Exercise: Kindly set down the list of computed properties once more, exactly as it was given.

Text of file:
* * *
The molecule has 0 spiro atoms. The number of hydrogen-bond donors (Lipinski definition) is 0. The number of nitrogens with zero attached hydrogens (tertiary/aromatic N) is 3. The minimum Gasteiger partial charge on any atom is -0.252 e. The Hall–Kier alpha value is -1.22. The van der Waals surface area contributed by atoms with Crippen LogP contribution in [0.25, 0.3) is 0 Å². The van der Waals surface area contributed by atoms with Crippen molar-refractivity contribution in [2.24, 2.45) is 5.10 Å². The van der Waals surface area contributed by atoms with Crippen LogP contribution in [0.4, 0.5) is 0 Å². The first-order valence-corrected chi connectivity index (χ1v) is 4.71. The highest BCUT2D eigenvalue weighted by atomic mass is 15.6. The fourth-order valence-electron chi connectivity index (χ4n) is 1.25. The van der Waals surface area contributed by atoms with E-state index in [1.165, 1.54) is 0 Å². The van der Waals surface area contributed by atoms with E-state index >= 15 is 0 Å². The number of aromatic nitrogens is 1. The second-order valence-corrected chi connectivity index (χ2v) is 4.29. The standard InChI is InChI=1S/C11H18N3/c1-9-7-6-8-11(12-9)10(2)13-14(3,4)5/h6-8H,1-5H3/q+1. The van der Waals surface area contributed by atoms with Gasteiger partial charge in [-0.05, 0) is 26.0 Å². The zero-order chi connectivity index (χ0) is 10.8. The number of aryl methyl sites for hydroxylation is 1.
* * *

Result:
The molecule has 0 spiro atoms. The number of hydrogen-bond donors (Lipinski definition) is 0. The number of nitrogens with zero attached hydrogens (tertiary/aromatic N) is 3. The minimum Gasteiger partial charge on any atom is -0.252 e. The Hall–Kier alpha value is -1.22. The van der Waals surface area contributed by atoms with Crippen LogP contribution in [0.25, 0.3) is 0 Å². The van der Waals surface area contributed by atoms with Crippen molar-refractivity contribution in [2.24, 2.45) is 5.10 Å². The van der Waals surface area contributed by atoms with Crippen LogP contribution in [0.4, 0.5) is 0 Å². The first-order valence-corrected chi connectivity index (χ1v) is 4.71. The highest BCUT2D eigenvalue weighted by atomic mass is 15.6. The fourth-order valence-electron chi connectivity index (χ4n) is 1.25. The van der Waals surface area contributed by atoms with E-state index in [1.165, 1.54) is 0 Å². The van der Waals surface area contributed by atoms with E-state index >= 15 is 0 Å². The number of aromatic nitrogens is 1. The second-order valence-corrected chi connectivity index (χ2v) is 4.29. The standard InChI is InChI=1S/C11H18N3/c1-9-7-6-8-11(12-9)10(2)13-14(3,4)5/h6-8H,1-5H3/q+1. The van der Waals surface area contributed by atoms with Gasteiger partial charge in [-0.05, 0) is 26.0 Å². The zero-order chi connectivity index (χ0) is 10.8. The number of aryl methyl sites for hydroxylation is 1.